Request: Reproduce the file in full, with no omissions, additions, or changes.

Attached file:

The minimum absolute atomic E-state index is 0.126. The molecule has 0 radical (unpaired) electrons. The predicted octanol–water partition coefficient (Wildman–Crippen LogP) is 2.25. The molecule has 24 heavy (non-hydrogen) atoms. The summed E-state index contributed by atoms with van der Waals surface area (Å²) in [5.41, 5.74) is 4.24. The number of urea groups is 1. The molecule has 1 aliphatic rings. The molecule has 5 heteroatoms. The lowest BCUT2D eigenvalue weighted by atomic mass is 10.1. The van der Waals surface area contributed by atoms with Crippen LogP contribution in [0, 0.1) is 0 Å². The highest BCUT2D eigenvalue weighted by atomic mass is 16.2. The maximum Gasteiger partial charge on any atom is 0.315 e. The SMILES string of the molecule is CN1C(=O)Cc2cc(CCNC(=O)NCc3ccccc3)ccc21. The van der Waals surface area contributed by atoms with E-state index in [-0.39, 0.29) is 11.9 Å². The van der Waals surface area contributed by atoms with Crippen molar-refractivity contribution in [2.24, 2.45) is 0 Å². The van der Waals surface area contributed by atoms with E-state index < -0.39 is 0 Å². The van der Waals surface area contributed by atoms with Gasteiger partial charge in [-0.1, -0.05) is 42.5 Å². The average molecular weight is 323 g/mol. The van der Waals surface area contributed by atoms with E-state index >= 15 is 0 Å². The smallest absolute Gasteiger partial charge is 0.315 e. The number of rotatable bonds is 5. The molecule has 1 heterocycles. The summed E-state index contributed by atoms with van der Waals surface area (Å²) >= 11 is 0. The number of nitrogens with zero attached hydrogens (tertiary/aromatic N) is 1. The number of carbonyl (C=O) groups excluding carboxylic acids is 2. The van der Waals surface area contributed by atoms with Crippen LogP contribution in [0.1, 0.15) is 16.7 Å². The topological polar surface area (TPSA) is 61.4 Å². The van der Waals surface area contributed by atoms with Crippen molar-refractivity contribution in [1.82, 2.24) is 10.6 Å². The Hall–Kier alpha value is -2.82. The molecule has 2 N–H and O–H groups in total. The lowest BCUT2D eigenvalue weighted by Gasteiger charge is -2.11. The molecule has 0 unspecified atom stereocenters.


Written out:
The minimum absolute atomic E-state index is 0.126. The molecule has 0 radical (unpaired) electrons. The predicted octanol–water partition coefficient (Wildman–Crippen LogP) is 2.25. The molecule has 24 heavy (non-hydrogen) atoms. The summed E-state index contributed by atoms with van der Waals surface area (Å²) in [5.41, 5.74) is 4.24. The number of urea groups is 1. The molecule has 1 aliphatic rings. The molecule has 5 heteroatoms. The lowest BCUT2D eigenvalue weighted by atomic mass is 10.1. The van der Waals surface area contributed by atoms with Crippen LogP contribution in [0, 0.1) is 0 Å². The highest BCUT2D eigenvalue weighted by atomic mass is 16.2. The maximum Gasteiger partial charge on any atom is 0.315 e. The SMILES string of the molecule is CN1C(=O)Cc2cc(CCNC(=O)NCc3ccccc3)ccc21. The van der Waals surface area contributed by atoms with E-state index in [-0.39, 0.29) is 11.9 Å². The van der Waals surface area contributed by atoms with Crippen molar-refractivity contribution in [2.24, 2.45) is 0 Å². The van der Waals surface area contributed by atoms with E-state index < -0.39 is 0 Å². The van der Waals surface area contributed by atoms with Gasteiger partial charge in [-0.1, -0.05) is 42.5 Å². The average molecular weight is 323 g/mol. The van der Waals surface area contributed by atoms with E-state index >= 15 is 0 Å². The smallest absolute Gasteiger partial charge is 0.315 e. The number of rotatable bonds is 5. The molecule has 1 heterocycles. The summed E-state index contributed by atoms with van der Waals surface area (Å²) >= 11 is 0. The number of nitrogens with zero attached hydrogens (tertiary/aromatic N) is 1. The number of carbonyl (C=O) groups excluding carboxylic acids is 2. The van der Waals surface area contributed by atoms with Crippen LogP contribution in [0.1, 0.15) is 16.7 Å². The topological polar surface area (TPSA) is 61.4 Å². The van der Waals surface area contributed by atoms with Crippen molar-refractivity contribution in [1.82, 2.24) is 10.6 Å². The Hall–Kier alpha value is -2.82. The molecule has 2 N–H and O–H groups in total. The lowest BCUT2D eigenvalue weighted by Gasteiger charge is -2.11. The molecule has 0 unspecified atom stereocenters.